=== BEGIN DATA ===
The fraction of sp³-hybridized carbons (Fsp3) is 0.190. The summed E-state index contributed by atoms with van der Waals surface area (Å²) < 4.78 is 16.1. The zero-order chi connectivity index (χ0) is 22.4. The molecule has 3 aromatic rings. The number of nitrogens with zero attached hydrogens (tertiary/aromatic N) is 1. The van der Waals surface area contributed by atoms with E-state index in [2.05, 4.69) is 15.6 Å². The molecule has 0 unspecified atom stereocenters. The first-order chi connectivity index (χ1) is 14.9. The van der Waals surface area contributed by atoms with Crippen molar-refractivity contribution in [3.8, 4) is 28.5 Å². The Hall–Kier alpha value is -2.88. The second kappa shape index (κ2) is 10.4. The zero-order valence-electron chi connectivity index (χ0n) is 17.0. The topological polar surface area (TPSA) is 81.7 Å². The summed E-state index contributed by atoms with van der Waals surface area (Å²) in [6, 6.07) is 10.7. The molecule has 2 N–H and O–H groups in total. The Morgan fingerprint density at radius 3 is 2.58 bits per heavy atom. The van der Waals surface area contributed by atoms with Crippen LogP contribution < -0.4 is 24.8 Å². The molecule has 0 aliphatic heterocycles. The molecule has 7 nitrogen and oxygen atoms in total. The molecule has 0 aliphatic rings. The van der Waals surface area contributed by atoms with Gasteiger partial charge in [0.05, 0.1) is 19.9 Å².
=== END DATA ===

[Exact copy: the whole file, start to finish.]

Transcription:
The fraction of sp³-hybridized carbons (Fsp3) is 0.190. The summed E-state index contributed by atoms with van der Waals surface area (Å²) < 4.78 is 16.1. The zero-order chi connectivity index (χ0) is 22.4. The molecule has 3 aromatic rings. The number of nitrogens with zero attached hydrogens (tertiary/aromatic N) is 1. The van der Waals surface area contributed by atoms with E-state index in [2.05, 4.69) is 15.6 Å². The molecule has 0 unspecified atom stereocenters. The first-order chi connectivity index (χ1) is 14.9. The van der Waals surface area contributed by atoms with Crippen molar-refractivity contribution in [3.8, 4) is 28.5 Å². The Hall–Kier alpha value is -2.88. The second kappa shape index (κ2) is 10.4. The zero-order valence-electron chi connectivity index (χ0n) is 17.0. The topological polar surface area (TPSA) is 81.7 Å². The summed E-state index contributed by atoms with van der Waals surface area (Å²) in [6, 6.07) is 10.7. The molecule has 2 N–H and O–H groups in total. The Morgan fingerprint density at radius 3 is 2.58 bits per heavy atom. The van der Waals surface area contributed by atoms with Crippen LogP contribution < -0.4 is 24.8 Å². The molecule has 0 aliphatic heterocycles. The molecule has 7 nitrogen and oxygen atoms in total. The molecule has 0 aliphatic rings. The van der Waals surface area contributed by atoms with Gasteiger partial charge in [0.05, 0.1) is 19.9 Å².